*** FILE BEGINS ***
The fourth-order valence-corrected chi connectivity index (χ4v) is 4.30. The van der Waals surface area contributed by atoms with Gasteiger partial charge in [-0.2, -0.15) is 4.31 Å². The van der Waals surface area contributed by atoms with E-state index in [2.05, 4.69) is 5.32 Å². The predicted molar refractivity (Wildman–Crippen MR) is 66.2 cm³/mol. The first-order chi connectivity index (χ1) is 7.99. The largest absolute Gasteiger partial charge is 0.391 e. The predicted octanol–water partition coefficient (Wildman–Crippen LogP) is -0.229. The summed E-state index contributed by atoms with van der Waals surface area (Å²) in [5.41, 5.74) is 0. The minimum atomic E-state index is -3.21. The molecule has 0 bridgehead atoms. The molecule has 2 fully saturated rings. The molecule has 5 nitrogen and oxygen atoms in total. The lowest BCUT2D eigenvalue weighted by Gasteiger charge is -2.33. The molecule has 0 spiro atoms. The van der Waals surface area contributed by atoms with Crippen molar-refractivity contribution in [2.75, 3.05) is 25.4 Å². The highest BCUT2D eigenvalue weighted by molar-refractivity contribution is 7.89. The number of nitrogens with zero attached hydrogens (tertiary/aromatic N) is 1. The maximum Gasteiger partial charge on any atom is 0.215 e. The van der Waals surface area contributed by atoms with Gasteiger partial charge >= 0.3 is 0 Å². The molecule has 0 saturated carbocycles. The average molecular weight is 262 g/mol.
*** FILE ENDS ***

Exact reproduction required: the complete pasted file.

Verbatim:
The fourth-order valence-corrected chi connectivity index (χ4v) is 4.30. The van der Waals surface area contributed by atoms with Gasteiger partial charge in [-0.2, -0.15) is 4.31 Å². The van der Waals surface area contributed by atoms with E-state index in [2.05, 4.69) is 5.32 Å². The predicted molar refractivity (Wildman–Crippen MR) is 66.2 cm³/mol. The first-order chi connectivity index (χ1) is 7.99. The largest absolute Gasteiger partial charge is 0.391 e. The predicted octanol–water partition coefficient (Wildman–Crippen LogP) is -0.229. The summed E-state index contributed by atoms with van der Waals surface area (Å²) in [5.41, 5.74) is 0. The minimum atomic E-state index is -3.21. The molecule has 0 bridgehead atoms. The molecule has 2 fully saturated rings. The molecule has 5 nitrogen and oxygen atoms in total. The lowest BCUT2D eigenvalue weighted by Gasteiger charge is -2.33. The molecule has 0 spiro atoms. The van der Waals surface area contributed by atoms with Crippen molar-refractivity contribution in [2.75, 3.05) is 25.4 Å². The highest BCUT2D eigenvalue weighted by molar-refractivity contribution is 7.89. The number of nitrogens with zero attached hydrogens (tertiary/aromatic N) is 1. The maximum Gasteiger partial charge on any atom is 0.215 e. The van der Waals surface area contributed by atoms with Gasteiger partial charge >= 0.3 is 0 Å². The molecule has 0 saturated carbocycles. The average molecular weight is 262 g/mol.